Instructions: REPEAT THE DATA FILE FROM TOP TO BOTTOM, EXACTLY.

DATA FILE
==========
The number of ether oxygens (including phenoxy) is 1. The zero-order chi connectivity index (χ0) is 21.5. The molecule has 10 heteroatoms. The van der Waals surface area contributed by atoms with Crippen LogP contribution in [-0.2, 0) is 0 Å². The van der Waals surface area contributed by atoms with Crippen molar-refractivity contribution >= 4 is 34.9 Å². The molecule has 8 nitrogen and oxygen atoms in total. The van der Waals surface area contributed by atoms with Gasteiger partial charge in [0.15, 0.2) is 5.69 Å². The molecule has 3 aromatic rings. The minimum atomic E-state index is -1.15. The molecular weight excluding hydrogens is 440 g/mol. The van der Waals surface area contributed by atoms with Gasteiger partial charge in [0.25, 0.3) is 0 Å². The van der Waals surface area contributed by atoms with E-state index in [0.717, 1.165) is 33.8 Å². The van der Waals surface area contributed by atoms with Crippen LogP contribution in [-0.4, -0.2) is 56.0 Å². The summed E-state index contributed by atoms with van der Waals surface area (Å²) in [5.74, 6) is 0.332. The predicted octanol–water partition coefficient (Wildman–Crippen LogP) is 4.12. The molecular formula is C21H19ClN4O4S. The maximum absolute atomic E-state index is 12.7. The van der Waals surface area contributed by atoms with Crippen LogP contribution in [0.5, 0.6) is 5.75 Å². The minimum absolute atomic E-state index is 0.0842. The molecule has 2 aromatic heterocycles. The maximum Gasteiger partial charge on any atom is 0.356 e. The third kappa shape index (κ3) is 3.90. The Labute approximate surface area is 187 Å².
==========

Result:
The number of ether oxygens (including phenoxy) is 1. The zero-order chi connectivity index (χ0) is 21.5. The molecule has 10 heteroatoms. The van der Waals surface area contributed by atoms with Crippen LogP contribution in [-0.2, 0) is 0 Å². The van der Waals surface area contributed by atoms with Crippen molar-refractivity contribution >= 4 is 34.9 Å². The molecule has 8 nitrogen and oxygen atoms in total. The van der Waals surface area contributed by atoms with Gasteiger partial charge in [0.15, 0.2) is 5.69 Å². The molecule has 3 aromatic rings. The minimum atomic E-state index is -1.15. The molecular weight excluding hydrogens is 440 g/mol. The van der Waals surface area contributed by atoms with Gasteiger partial charge in [0.25, 0.3) is 0 Å². The van der Waals surface area contributed by atoms with E-state index in [0.717, 1.165) is 33.8 Å². The van der Waals surface area contributed by atoms with Crippen LogP contribution in [-0.4, -0.2) is 56.0 Å². The summed E-state index contributed by atoms with van der Waals surface area (Å²) in [5.74, 6) is 0.332. The predicted octanol–water partition coefficient (Wildman–Crippen LogP) is 4.12. The molecular formula is C21H19ClN4O4S. The maximum absolute atomic E-state index is 12.7. The van der Waals surface area contributed by atoms with Crippen LogP contribution in [0.5, 0.6) is 5.75 Å². The minimum absolute atomic E-state index is 0.0842. The molecule has 2 aromatic heterocycles. The maximum Gasteiger partial charge on any atom is 0.356 e. The third kappa shape index (κ3) is 3.90. The Labute approximate surface area is 187 Å².